On Tuesday morning, Walgreen Co. (NYSE:WAG), the second largest retail pharmacy operator, reported earnings that largely disappointed analysts and investors. The stock was weak during morning trade, although it rebounded midday despite an opposite move in the stock market.
Let’s look at the numbers. The company reported revenue of $19.4 billion versus an estimate of $19.44 billion. Despite the miss, the company grew its revenues by about 6 percent for the year. Most of this was due to same store sales growth, which came in at 4.8 percent.
However, what disappointed investors were the company’s weak profit margins. Gross margins fell by 40 basis points to 28.1 percent. This resulted in a 3-cent-per-share miss on EPS, which came in at 91 cents per share excluding extra items.
It may not seem like a big deal that the company missed by just 3 cents per share on earnings, but keep in mind that this means the company is growing by about 4 to 5 percent slower than analysts expected. For a company that trades at about 25 2times earnings, this is a big deal. Furthermore, investors have to keep in mind that when analysts see earnings growth acceleration or deceleration, they extrapolate it into the future.
Recently — that is, over the past couple of years — Walgreen has shown sales growth and profit growth acceleration. This led to a sizable revaluation of the stock, which hit a peak of about $45 per share in 2011 and which hit a peak of $76 per share within the past few weeks. This large share price increase was justifiable because analysts believed that earnings growth would continue to accelerate.
But now, one has to question that thesis. Walgreen is still showing relatively strong revenue and earnings growth in the mid- to high-single digits, but it is no longer accelerating, and this means that if we project earnings a few years out, we get a different picture, with 91 cents per share as opposed to the expected 94 cents per share.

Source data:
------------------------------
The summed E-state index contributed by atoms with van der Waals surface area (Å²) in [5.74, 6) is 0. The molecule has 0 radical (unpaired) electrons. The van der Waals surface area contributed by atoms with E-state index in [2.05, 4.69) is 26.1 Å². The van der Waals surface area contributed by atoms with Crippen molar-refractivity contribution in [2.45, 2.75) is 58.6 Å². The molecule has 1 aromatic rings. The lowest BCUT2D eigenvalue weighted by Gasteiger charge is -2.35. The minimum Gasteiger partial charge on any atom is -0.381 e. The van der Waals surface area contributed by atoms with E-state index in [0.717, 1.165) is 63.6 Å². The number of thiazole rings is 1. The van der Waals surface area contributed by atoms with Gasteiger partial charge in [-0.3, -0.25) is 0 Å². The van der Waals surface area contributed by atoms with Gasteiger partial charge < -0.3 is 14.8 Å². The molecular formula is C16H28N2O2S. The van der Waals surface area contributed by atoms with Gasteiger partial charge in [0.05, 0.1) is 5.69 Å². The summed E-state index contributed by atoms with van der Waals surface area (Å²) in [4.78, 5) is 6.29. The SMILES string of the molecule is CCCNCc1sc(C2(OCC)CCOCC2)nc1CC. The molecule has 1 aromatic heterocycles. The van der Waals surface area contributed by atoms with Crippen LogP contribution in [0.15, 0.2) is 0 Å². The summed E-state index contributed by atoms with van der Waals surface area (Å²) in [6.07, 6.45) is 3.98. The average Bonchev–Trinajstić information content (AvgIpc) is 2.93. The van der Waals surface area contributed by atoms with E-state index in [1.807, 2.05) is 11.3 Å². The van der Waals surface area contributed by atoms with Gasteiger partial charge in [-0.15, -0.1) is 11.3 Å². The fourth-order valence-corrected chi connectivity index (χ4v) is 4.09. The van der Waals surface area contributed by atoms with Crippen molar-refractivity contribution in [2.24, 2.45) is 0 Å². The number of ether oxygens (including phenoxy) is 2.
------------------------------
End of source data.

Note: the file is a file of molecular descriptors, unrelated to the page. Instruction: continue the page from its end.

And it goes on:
Investors should therefore take a step back and re-evaluate their positions in this stock. The shares have had a very nice run, especially for what would be considered a relatively defensive large-cap retailer. The shares are trading at 25 times earnings because expectations grew dramatically, but the company is not meeting these heightened expectations.
Investors need to consider the possibility that the current growth rate is here to stay, and that it may even decline. The end result is that the price-to-earnings multiple is simply too high at the current valuation and that there is a heightened likelihood that the shares will decline in value.
With that being, said I think that the shares put in an intermediate top last week, and we are probably in for a sizable correction as the stock consolidates the gains we saw since it bottomed in 2012 at about $30 per share. Even if we only see a correction representing one-third of these gains, or about $15 per share, the stock still has about a $60 per share price target.
That would still put the shares at about 20 times earnings, which isn’t cheap. Therefore, I think that the correction can be even steeper than this, and investors should avoid buying this dip. Those who got in early are urged to take profits while analysts and investors are still relatively optimistic.
Disclosure: Ben Kramer-Miller has no position in Walgreen Co.